Business Secretary Kwasi Kwarteng has warned that Britain cannot spend its way to prosperity. The Telegraph says that while Chancellor Rishi Sunak is “keen to rein in public spending and start setting out future tax rises” in the March 3 budget, he is facing calls for further public spending increases to boost the economy in the wake of the pandemic. In an interview with the paper, Mr Kwarteng says a “thriving private sector” is key, commenting: “Great public services rely on a thriving, dynamic open economy. The Chancellor is of the same opinion. We as a Government are not going to be able to spend our way to prosperity.”

The Daily Telegraph

SUNDAY

UK to apply to join trans-Pacific trade group

The UK is to formally apply to join the Comprehensive and Progressive Trans-Pacific Partnership (CPTPP), a free-trade partnership that includes countries such as Australia, Canada and Japan and accounts for 13% of global commerce. International Trade Secretary Liz Truss is set to discuss the move with ministers in Japan and New Zealand this week as the UK looks to forge new post-Brexit alliances. Joining the CPTPP will cut tariffs on trading with its 11 members. Department for International Trade figures show that UK trade with the CPTPP was worth £111bn last year. The Federation of Small Businesses welcomed the plan, saying it would help firms “thrive and succeed more than ever”, while Confederation of British Industry president Lord Bilimoria said membership “has the potential to deliver new opportunities for UK business across different sectors.”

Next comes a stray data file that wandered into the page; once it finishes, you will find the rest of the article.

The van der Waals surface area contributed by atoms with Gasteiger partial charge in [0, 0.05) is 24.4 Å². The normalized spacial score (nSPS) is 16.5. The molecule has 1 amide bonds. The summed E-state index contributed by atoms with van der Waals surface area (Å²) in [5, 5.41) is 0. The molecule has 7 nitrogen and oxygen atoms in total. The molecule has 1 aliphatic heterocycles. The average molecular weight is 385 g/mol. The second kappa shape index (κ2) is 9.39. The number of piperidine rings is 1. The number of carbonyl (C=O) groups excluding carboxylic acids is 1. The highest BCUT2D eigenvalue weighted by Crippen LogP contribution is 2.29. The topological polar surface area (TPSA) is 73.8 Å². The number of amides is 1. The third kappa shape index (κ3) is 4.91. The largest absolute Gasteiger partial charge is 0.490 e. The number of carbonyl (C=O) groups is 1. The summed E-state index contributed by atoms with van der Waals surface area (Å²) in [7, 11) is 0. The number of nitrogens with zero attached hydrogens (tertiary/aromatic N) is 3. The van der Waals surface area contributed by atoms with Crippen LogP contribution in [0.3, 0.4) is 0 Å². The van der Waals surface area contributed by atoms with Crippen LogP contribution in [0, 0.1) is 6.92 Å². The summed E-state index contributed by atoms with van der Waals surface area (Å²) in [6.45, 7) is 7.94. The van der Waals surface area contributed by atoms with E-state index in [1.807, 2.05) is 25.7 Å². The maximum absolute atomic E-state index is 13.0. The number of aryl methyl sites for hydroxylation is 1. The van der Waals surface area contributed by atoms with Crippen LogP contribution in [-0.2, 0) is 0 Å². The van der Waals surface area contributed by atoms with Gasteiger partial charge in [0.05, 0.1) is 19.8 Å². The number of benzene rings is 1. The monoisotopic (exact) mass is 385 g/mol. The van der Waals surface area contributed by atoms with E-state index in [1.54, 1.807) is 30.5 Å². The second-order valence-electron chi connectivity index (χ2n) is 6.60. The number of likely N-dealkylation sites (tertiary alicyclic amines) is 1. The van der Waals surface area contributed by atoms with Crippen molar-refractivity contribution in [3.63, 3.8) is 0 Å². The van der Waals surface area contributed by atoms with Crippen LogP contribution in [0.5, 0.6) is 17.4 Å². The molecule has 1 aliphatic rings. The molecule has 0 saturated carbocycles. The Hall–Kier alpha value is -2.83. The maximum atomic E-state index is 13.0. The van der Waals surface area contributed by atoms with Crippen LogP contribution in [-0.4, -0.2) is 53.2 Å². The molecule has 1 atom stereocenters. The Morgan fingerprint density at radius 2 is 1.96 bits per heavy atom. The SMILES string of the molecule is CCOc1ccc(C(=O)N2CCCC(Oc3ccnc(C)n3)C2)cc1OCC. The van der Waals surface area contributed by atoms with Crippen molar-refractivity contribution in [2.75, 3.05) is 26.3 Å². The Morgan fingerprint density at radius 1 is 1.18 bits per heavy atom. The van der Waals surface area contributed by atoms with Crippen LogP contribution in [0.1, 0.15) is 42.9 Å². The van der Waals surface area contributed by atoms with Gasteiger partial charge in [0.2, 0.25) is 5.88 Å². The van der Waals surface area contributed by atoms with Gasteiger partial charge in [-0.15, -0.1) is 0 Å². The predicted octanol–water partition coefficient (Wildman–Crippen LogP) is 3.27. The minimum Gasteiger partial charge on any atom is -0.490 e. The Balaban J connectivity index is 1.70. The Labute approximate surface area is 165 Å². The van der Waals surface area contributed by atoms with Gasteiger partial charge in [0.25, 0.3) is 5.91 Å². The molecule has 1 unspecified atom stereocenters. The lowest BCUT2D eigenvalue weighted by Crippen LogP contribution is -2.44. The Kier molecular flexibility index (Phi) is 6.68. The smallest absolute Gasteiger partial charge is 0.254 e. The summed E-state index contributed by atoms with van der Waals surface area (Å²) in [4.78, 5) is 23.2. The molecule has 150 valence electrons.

The Mail on Sunday Financial Times The I

OTHER NEWS – WEEKEND ENDING 31ST JANUARY 2021

SATURDAY

Football Transfers hit by ‘double whammy’ of Covid and Brexit

With Premier League teams spending just £65.1m on players so far this month, Deloitte analysis shows the last time total outlay in the January transfer window was below £100m was 2012.

Financial Times, Page: 2

Contact Paul Southward

Paul Southward